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Star Smaller Than Some Planets Found

RobertFisher Re:Interesting... (138 comments)

You can show from basic stellar structure theory that you need a minimum mass of .08 solar masses or so to ignite hydrogen on the p-p cycle. (You can burn heavier isotopes like lithium and deterium at lower masses, but these contribute negligibly to the energy budget of the star because of their low abundances.) .08 solar masses is about 80 Jupiter masses, so this star is over the p-p burning limit. As another author pointed out, the star has a radius comparable to Jupiter. It turns out that due to the physics of degeneracy pressure. Jupiter is about at a maximum in radius for substellar objects.

more than 9 years ago



Astrophysicists Explain Dimmest Supernovae Using Supercomputer Models

RobertFisher RobertFisher writes  |  about 2 years ago

RobertFisher writes "If thermonuclear supernovae are standard candles for cosmology, as the Nobel committee emphasized in 2011, all originating from the explosion of white dwarf stars, then why are some orders of magnitude dimmer than others? Recently, a group of astrophysicists (including myself) completed a large set of supercomputer models of these supernovae to uncover some peculiar cases which fail to detonate. These supernovae duds have remarkable properties, including the fact that the white dwarf gets kicked by the explosion but survives, and will go careening through the galaxy. This kind of exploratory science is only possible with the advent of petascale computing."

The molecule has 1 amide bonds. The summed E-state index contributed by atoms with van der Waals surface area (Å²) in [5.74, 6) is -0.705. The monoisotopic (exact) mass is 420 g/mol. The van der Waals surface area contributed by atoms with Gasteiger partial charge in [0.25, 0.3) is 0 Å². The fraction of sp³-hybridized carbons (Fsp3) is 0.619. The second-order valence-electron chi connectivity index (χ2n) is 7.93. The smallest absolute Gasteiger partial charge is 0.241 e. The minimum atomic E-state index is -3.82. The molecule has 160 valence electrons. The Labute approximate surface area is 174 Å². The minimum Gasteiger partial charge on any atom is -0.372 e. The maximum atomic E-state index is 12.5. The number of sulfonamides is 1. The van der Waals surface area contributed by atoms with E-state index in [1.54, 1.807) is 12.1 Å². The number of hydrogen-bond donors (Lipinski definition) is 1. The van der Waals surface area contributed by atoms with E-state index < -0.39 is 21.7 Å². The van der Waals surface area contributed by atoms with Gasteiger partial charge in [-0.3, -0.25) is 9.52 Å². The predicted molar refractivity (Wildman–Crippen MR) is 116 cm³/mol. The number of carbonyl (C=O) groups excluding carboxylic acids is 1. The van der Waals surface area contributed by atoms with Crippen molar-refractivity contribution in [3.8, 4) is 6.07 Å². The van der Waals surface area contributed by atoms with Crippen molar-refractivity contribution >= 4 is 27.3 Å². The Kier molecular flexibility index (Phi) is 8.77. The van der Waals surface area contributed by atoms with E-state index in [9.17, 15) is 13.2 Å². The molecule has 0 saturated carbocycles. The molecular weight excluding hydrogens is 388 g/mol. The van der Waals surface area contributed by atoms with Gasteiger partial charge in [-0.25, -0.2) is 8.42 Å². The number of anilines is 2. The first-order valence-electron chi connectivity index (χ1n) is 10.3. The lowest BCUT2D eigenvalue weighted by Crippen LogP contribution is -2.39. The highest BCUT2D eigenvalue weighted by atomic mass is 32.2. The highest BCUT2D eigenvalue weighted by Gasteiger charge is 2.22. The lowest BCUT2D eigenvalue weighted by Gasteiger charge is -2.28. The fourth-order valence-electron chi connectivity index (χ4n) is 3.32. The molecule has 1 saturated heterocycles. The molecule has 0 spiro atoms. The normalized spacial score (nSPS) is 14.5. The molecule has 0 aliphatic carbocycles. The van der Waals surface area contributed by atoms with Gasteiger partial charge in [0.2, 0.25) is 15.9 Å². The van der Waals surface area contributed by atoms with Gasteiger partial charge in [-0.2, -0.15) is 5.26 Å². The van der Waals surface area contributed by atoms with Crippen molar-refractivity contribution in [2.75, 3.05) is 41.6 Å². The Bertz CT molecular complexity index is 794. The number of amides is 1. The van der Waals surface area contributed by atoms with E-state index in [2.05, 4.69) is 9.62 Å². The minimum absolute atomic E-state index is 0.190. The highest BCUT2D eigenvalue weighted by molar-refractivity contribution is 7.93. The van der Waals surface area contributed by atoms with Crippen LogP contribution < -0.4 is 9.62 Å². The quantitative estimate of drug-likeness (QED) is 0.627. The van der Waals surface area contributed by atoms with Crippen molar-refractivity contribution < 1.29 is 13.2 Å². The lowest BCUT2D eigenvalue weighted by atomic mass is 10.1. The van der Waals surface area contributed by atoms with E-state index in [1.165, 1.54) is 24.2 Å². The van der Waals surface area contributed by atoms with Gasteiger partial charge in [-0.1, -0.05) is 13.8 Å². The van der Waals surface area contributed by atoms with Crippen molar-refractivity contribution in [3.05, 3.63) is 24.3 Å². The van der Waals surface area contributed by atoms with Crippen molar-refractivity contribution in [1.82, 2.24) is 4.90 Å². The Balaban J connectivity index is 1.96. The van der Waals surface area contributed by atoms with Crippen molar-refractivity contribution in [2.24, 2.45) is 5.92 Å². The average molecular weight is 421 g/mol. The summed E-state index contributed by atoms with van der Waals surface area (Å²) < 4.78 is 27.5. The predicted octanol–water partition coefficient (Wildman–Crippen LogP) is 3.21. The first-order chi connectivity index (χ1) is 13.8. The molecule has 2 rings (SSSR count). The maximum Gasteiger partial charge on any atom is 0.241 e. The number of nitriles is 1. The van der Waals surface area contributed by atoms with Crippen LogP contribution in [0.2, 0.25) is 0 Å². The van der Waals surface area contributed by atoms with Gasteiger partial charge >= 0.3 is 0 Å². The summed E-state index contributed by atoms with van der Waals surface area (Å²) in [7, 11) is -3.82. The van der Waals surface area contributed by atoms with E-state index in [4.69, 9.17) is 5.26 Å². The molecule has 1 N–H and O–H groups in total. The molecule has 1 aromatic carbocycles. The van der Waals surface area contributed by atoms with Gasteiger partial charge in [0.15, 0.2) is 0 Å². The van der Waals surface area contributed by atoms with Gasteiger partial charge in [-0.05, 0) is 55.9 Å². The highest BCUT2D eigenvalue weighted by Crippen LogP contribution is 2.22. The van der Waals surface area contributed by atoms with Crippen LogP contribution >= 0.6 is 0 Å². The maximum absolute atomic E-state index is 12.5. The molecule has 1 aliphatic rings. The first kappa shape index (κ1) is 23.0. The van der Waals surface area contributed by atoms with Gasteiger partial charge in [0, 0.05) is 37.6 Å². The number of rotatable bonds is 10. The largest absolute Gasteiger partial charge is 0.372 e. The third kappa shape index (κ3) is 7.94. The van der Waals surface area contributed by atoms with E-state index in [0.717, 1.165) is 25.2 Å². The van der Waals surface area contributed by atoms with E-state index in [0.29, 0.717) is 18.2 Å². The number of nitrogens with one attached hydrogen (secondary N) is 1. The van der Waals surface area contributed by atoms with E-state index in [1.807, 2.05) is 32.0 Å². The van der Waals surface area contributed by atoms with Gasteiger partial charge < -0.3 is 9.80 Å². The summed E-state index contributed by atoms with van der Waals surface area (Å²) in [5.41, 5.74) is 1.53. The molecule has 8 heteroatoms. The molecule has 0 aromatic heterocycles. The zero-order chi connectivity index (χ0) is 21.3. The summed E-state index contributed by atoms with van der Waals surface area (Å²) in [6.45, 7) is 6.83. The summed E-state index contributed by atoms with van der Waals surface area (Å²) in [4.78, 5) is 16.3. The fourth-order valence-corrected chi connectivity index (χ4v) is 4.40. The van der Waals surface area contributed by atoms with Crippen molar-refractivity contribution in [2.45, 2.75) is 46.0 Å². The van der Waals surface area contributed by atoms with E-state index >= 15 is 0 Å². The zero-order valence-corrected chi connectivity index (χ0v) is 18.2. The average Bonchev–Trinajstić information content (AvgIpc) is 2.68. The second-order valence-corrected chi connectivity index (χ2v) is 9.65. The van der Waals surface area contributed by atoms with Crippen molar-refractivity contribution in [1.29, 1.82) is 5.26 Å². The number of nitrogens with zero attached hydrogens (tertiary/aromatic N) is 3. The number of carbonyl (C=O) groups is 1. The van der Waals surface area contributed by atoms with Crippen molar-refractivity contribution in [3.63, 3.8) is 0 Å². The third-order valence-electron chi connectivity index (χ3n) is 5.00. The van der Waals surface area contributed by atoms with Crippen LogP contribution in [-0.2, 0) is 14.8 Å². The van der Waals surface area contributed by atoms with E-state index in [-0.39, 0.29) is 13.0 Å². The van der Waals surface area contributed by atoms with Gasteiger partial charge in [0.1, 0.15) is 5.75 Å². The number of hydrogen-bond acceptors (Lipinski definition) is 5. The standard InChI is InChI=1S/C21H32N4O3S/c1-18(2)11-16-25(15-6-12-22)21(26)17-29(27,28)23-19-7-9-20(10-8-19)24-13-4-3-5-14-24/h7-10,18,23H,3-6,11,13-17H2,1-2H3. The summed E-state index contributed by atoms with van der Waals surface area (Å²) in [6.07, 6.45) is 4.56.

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New International Undergraduate-Level Physics Comp

RobertFisher RobertFisher writes  |  more than 4 years ago

RobertFisher (21116) writes "A new international undergraduate-level physics competition sponsored by the American Physical Society and the American Astronomical Society has been announced. Over the November 5th weekend, teams of three students will delve into a conceptually-rich an open-ended problem, with open access to books, journals, computer programs they've written, and the internet. The top 30% of all written reports will be recognized as either gold, silver, or bronze winners. This will be a ton of fun for any student interested in physics. Computer scientists have long had the ACSL contest, and mathematicians the Putnam competition. Why should they have all the fun?"
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